Weekly Digest – November 08, 2023
Welcome to our Weekly Digest – stay in the know with some recent news updates relevant to business and the economy.
5 things to know about a stunning week for the economy
Here are five takeaways about today’s economy, including why forecasters are cautioning that the strong growth may not last.
Biden’s new plan for student loan relief, explained
On Monday, the Department of Education announced new plans to forgive billions of dollars in loans held by struggling borrowers. If it works, people who have spent decades under the yoke of monthly payments will finally be free of their obligations. The question is whether the Supreme Court will once again blow up Biden’s loan forgiveness ambitions before they leave the ground.
What are global companies saying about China’s economy?
Major global firms ranging from banks to chipmakers are taking a largely cautious stance on their China business amid a frail recovery of the country’s economy from a pandemic slowdown.
Fed keeps rates unchanged, Powell hedges on possible end of tightening campaign
The Federal Reserve held interest rates steady on Wednesday as policymakers struggled to determine whether financial conditions may be tight enough already to control inflation, or whether an economy that continues to outperform expectations may need still more restraint. Fed Chair Jerome Powell said the situation remained something of a riddle.
Yellen sounds unfazed over US budget deficit concerns
Treasury Secretary Janet Yellen waved away angst about the budget deficit in remarks at a Bloomberg event in Washington. She said the surge in longer-term bond yields in recent months is a reflection of a strong US economy, not the jump in government borrowing driven by a widening fiscal deficit. “I don’t think much of that is connected” to the US budget deficit, Yellen said.
US consumer confidence hits a five-month low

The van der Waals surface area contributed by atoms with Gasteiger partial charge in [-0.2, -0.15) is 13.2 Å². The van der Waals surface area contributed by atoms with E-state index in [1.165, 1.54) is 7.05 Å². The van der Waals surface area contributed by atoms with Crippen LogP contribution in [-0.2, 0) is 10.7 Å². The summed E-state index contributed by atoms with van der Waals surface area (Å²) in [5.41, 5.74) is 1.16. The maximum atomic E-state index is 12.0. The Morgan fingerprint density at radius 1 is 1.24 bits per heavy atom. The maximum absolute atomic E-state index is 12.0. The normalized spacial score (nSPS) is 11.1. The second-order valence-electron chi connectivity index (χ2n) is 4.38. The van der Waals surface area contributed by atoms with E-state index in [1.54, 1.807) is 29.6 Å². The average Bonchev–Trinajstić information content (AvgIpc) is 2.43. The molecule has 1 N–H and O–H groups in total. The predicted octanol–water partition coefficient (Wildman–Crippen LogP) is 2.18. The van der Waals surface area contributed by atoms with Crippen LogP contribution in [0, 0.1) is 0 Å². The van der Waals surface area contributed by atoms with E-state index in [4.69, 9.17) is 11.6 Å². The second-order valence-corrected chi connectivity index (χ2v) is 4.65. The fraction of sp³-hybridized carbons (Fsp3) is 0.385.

Consumer confidence in the United States fell for a third straight month in October as gloomier economic forecasts and rising prices dampened optimism. Data released on Tuesday showed that The Conference Board’s index dropped from 104.3 in September to 102.6 last month, which is a five-month low.
Biden issues Executive Order on AI for U.S. government departments and application developers
U.S. president Joe Biden today issued an Executive Order establishing new standards for the use of artificial intelligence applications in the U.S. federal government, government-funded programs and critical infrastructure sectors.
GM, UAW reach tentative deal after weeks of contract negotiations
General Motors and the United Auto Workers have reached a tentative agreement, less than 48 hours after the union struck the automaker’s Spring Hill Assembly plant in Tennessee, the Detroit Free Press has learned.
Here’s what 10 experts recently said about recession risks.
Some high-profile commentators have raised the alarm on the economic outlook in recent days. Here are 10 recent warnings from experts about the current economic situation, lightly edited for length and clarity.
US daylight saving time: When do clocks change and why was it created?
As countries including the United States, Canada and Cuba prepare to set clocks back an hour on Nov. 5 as daylight saving time ends, debate is once again emerging in the U.S. over whether and how to end this practice. Here is everything you need to know about daylight saving time and the arguments to end it.
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